OrthoBuzz occasionally receives posts from guest bloggers. In response to a recent study in The New England Journal of Medicine, the following commentary comes from Matthew Deren, MD.
Malpractice. The word itself causes a visceral reaction for many of us in medicine. Although the vast majority of physicians will not pay a malpractice claim during their careers, there is still concern about the quality of care provided by doctors with multiple claims paid, either through out-of-court settlements or through court verdicts. The National Practitioner Data Bank (NPDB) was created, in part, to help prevent a doctor with a long list of malpractice claims paid from moving to a new geographic area for a “fresh start” without full disclosure of his or her claims history.
In the March 28, 2019 issue of The New England Journal of Medicine, Studdert et al. examined changes in practice characteristics among physicians who had paid malpractice claims from 2003 through 2015. By linking the NPDB to Medicare data, the authors identified a cohort of >480,000 physicians, 89.0% of whom had paid no malpractice claims. Nearly 9% of physicians had one paid claim, while the remaining 2.3% of physicians had two or more paid claims. That 2.3% accounted for 38.9% of all the claims paid during the study period.
A total of 19,098 (4%) of claims paid were in orthopaedic surgery, which made it the seventh most-sued specialty studied. When evaluating the subgroup of all physicians with ≥3 claims paid, the authors noted that they were more likely to be male, 50 years of age or older, and to practice in surgical specialties. In multivariate analysis, physicians with at least one paid claim were more likely to leave the practice of medicine than those with none. Finally, physicians with multiple paid claims were more likely to switch into small or solo practices, but the study found “no clear association between the number of claims and the propensity to relocate, within or between states.”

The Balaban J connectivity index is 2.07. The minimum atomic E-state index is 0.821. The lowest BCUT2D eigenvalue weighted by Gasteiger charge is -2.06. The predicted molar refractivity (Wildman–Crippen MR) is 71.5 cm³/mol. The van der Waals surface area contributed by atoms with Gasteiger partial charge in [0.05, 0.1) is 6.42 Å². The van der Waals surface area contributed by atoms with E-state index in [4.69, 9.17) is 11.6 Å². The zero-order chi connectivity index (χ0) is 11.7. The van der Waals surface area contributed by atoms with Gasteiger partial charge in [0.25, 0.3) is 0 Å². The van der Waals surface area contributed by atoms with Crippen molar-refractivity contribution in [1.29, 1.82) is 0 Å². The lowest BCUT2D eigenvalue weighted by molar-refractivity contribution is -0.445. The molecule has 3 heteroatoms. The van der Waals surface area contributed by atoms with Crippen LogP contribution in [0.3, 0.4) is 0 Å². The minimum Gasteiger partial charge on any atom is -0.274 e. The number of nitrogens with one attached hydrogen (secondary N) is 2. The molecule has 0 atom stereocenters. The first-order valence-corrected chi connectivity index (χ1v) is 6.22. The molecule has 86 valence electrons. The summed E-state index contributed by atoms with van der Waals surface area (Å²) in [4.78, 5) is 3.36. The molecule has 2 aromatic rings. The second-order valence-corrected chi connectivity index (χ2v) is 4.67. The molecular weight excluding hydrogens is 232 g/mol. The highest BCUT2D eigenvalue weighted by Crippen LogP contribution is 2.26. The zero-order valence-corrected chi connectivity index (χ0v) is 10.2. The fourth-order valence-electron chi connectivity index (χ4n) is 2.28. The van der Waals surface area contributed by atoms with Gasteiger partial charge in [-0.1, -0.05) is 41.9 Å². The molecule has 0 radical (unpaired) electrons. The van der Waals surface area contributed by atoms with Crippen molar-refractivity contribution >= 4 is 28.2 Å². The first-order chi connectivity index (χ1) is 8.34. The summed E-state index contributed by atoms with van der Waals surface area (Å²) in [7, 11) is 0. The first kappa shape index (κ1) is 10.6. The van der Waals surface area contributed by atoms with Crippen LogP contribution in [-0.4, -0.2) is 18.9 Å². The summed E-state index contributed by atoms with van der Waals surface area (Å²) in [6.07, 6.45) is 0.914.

To be clear, the number of malpractice claims paid by a doctor is not necessarily a reliable indicator of quality of care, though many patients arrive at that conclusion. Just as important, this study doesn’t conclude that solo practitioners—in orthopaedics or any other specialty—are more likely to have paid a higher number of claims. There are many excellent physicians in solo practices across the United States.
Ultimately, this study shows that the majority of physicians have not paid a single malpractice claim and that physicians who have paid multiple claims are not more likely than other doctors to relocate their practice. These findings should help patients trust the various procedures that are in place to prevent the exceedingly small number of physicians with a long list of malpractice payouts from relocating in an attempt to leave their history behind them. From the physician viewpoint, the findings emphasize that the impact of malpractice claims goes beyond the emotional and personal into the realm of prompting changes in practice environment.
Matthew Deren, MD is an orthopaedic surgeon at UMass Memorial Medical Center, an assistant professor at University of Massachusetts Medical School, and a member of the JBJS Social Media Advisory Board.